HyDEX and the Energy Research Accelerator recently held an EU-UK Hydrogen Summit in Brussels to exchange knowledge and explore ideas for hydrogen collaboration between Europe and the United Kingdom.

The event started with a thought-provoking keynote speech from the internationally renowned energy thought leader, Michael Liebreich. He discussed the Clean Hydrogen Ladder concept and stressed the need to focus on specific areas for UK-EU collaboration in hydrogen such as green steel, aviation & shipping, and long duration energy storage.

Rosalinde van der Vlies, Clean Planet Director of the European Commission discussed the work that the Commission has been doing to develop Hydrogen Valleys across Europe.

Dominik Richter from Hydrogen Europe talked about the ambition to create 100 global Hydrogen Valleys and to link them up through trans-European networks.

Also on the subject of Hydrogen Valleys, Geerte de Jong from HEAVENN, the Netherlands Hydrogen Valley, and Margherita Matzer from the WIVA P&G Energy Model Region in Austria, explained some of the challenges of the Hydrogen Valleys programme, including the importance of finding the right balance of running an ambitious project over a long time frame in the fast-moving hydrogen sector as there is little scope to change a Valley project once it starts.

Other speakers included:
· Nicole Glanemann German Energy Attache to the EU. Nicole stated that by 2030 Germany’s aim is for electrolyser capacity to be doubled, 50-70% of demand are expected to be imports. Nicole also explained how Germany is supporting the development of new hydrogen projects worldwide.
· Anaïs Laporte Government Relations Manager for Battolyser Systems who described how they are  working with the Port of Rotterdam to develop a 1GW hydrogen factory starting in 2026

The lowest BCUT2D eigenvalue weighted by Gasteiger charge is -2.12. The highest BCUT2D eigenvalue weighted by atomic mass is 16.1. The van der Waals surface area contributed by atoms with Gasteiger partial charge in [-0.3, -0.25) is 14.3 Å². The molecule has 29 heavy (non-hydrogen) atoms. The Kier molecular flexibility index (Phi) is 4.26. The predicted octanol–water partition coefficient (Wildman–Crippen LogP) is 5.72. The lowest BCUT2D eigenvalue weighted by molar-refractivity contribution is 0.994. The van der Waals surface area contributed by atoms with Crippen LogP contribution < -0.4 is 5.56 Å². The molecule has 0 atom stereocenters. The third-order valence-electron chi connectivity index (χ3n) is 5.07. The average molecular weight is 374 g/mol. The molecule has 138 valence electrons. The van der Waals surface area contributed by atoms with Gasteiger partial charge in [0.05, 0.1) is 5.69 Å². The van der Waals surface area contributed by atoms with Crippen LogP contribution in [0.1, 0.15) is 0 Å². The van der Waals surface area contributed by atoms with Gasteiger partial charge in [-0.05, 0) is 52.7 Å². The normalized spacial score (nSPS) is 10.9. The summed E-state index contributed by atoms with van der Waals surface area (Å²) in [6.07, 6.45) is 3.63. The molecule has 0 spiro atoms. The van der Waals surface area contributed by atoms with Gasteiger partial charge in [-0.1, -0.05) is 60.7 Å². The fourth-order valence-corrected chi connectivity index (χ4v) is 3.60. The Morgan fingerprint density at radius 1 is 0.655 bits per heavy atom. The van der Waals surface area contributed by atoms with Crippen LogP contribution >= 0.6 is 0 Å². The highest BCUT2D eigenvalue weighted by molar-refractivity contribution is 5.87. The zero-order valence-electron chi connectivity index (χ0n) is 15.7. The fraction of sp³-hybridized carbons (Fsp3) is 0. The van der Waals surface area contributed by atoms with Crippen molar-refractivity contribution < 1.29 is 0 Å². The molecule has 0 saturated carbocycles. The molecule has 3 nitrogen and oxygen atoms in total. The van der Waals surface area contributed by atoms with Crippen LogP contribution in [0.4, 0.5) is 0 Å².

·        Prof Goran Strbac from Imperial College. Goran stressed the need to consider the interaction between different energy vectors to determine the most cost-effective ways to decarbonise.
· Mark Watts FCILT FRSA former MEP and Director of LP Brussels gave a brief summary of the different energy policies of the main UK political parties.

On the second day of the summit Faye McAnulla ran a workshop covering a number of topics, including:
·        Financing and Funding
·        Policy Frameworks
·        Collaboration – Hydrogen Valleys etc
·        Workshop Development, Just Transition and Public Acceptance
·        Energy System Modelling
·        Network Planning

Professor Martin Freer Director of the Energy Research Accelerator summarised the discussions and concluded that there were many potential areas for collaboration and learning between the UK and EU that would be followed up as a result of the summit.

A key output from the summit will be the publication of a ‘UK-EU Hydrogen Policy Report’ with ideas and recommendations, which will be launched in the autumn.